BERNARD GOODEN v. UNITED STATES OF AMERICA

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United States Court of Appeals, Eleventh Circuit.

BERNARD GOODEN, Petitioner-Appellant, v. UNITED STATES OF AMERICA, Respondent-Appellee.

No. 09-10499 D.C. Docket No. 91-00428-CR-GET-1

Decided: December 08, 2010

Before BARKETT, MARTIN and HILL, Circuit Judges.

A jury convicted Bernard Gooden of federal drug-trafficking crimes in 1993, and we affirmed his conviction on direct appeal in 1996.   In 2006, the district court, upon motion by the government, reduced Gooden's sentence based on his substantial assistance, pursuant to Fed.R.Crim.P. 35(b).1

In February 2008, Gooden filed a pro se “motion to modify” his sentence, asserting that he was not subject to a period of supervised release.   Without notifying or warning Gooden, the district court re-characterized his pro se “motion to modify” as a motion for sentencing relief pursuant to 28 U.S.C. § 2255.   As a result of this re-characterization, the district court denied the motion as untimely on the ground that it was filed more than one year after Gooden's conviction became final.   See 28 U.S.C. § 2255(f)(1).

Gooden did not appeal from the district court's order, but in June 2008 he filed a pro se “motion to compel” the government to file another Rule 35(b) motion further reducing his sentence.   Again without notifying or warning Gooden, the district court re-characterized the motion as a § 2255 motion.   As a result of this re-characterization, the district court denied the motion both as untimely under § 2255(f)(1) and as an unauthorized second or successive § 2255 motion filed without the requisite permission of this Court.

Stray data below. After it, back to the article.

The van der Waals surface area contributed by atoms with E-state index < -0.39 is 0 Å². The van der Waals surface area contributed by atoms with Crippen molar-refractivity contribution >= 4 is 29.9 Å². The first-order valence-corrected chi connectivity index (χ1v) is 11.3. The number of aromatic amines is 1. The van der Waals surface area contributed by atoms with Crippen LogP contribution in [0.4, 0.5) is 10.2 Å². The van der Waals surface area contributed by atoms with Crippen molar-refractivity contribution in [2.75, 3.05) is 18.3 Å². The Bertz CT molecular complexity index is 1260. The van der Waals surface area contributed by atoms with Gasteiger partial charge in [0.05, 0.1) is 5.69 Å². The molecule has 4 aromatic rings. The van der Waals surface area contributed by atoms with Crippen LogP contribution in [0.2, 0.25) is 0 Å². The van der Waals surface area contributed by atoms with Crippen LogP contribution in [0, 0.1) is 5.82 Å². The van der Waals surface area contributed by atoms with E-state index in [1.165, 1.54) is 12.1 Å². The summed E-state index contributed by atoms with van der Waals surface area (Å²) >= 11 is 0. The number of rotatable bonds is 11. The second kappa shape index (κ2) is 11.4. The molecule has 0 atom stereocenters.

We granted a certificate of appealability on whether the district court improperly denied Gooden's pro se “motion to compel” as an unauthorized second or successive § 2255 motion.2

“Federal courts have long recognized that they have an obligation to look behind the label of a motion filed by a pro se inmate and determine whether the motion is, in effect, cognizable under a different remedial statutory framework.”  United States v. Jordan, 915 F.2d 622, 624-25 (11th Cir.1990).   However, where the district court re-characterizes a pro se litigant's motion as a first § 2255 motion, it can have serious consequences because it subjects any subsequent § 2255 motion to the restrictive conditions that federal law imposes upon a second or successive § 2255 motion.   See 28 U.S.C. § 2255(h).  “Thus a conversion, initially justified because it harmlessly assisted the prisoner-movant in dealing with legal technicalities, may result in a disastrous deprivation of a future opportunity to have a well-justified grievance adjudicated.”  Adams v. United States, 155 F.3d 582, 583 (2d Cir.1998).

Recognizing this dilemma, the Supreme Court in Castro v. United States, 540 U.S. 375 (2003), followed the practice adopted by a majority of the circuits and instituted a prophylactic notice and warning requirement.   The Supreme Court held that before re-characterizing a pro se litigant's motion as a first § 2255 motion:

the district court must notify the pro se litigant that it intends to recharacterize the pleading, warn the litigant that this recharacterization means that any subsequent § 2255 motion will be subject to the restrictions on “second or successive” motions, and provide the litigant an opportunity to withdraw the motion or to amend it so that it contains all the § 2255 claims he believes he has.   If the court fails to do so, the motion cannot be considered to have become a § 2255 motion for purposes of applying to later motions the law's “second or successive” restrictions.